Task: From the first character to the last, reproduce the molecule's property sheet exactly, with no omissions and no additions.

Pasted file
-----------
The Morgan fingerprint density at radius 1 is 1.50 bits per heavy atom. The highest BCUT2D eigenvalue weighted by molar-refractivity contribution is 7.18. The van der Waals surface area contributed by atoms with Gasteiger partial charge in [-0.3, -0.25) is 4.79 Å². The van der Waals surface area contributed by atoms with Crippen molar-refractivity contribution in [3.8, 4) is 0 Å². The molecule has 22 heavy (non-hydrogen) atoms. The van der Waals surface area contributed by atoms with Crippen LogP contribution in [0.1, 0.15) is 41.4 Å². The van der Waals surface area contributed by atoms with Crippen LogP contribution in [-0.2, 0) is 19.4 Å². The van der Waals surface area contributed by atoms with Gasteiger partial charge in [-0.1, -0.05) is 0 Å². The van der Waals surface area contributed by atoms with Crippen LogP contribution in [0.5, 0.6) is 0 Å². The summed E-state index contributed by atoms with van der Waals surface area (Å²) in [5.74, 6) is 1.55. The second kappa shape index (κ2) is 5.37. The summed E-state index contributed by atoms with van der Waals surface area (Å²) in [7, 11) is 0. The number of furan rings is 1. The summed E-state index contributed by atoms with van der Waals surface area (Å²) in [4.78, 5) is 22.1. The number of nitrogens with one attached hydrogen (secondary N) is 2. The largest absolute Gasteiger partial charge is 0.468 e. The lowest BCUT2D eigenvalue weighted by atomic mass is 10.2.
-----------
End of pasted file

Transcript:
The Morgan fingerprint density at radius 1 is 1.50 bits per heavy atom. The highest BCUT2D eigenvalue weighted by molar-refractivity contribution is 7.18. The van der Waals surface area contributed by atoms with Gasteiger partial charge in [-0.3, -0.25) is 4.79 Å². The van der Waals surface area contributed by atoms with Crippen molar-refractivity contribution in [3.8, 4) is 0 Å². The molecule has 22 heavy (non-hydrogen) atoms. The van der Waals surface area contributed by atoms with Crippen LogP contribution in [0.1, 0.15) is 41.4 Å². The van der Waals surface area contributed by atoms with Crippen LogP contribution in [-0.2, 0) is 19.4 Å². The van der Waals surface area contributed by atoms with Gasteiger partial charge in [-0.1, -0.05) is 0 Å². The van der Waals surface area contributed by atoms with Crippen LogP contribution in [0.5, 0.6) is 0 Å². The summed E-state index contributed by atoms with van der Waals surface area (Å²) in [5.74, 6) is 1.55. The second kappa shape index (κ2) is 5.37. The summed E-state index contributed by atoms with van der Waals surface area (Å²) in [7, 11) is 0. The number of furan rings is 1. The summed E-state index contributed by atoms with van der Waals surface area (Å²) in [4.78, 5) is 22.1. The number of nitrogens with one attached hydrogen (secondary N) is 2. The largest absolute Gasteiger partial charge is 0.468 e. The lowest BCUT2D eigenvalue weighted by atomic mass is 10.2.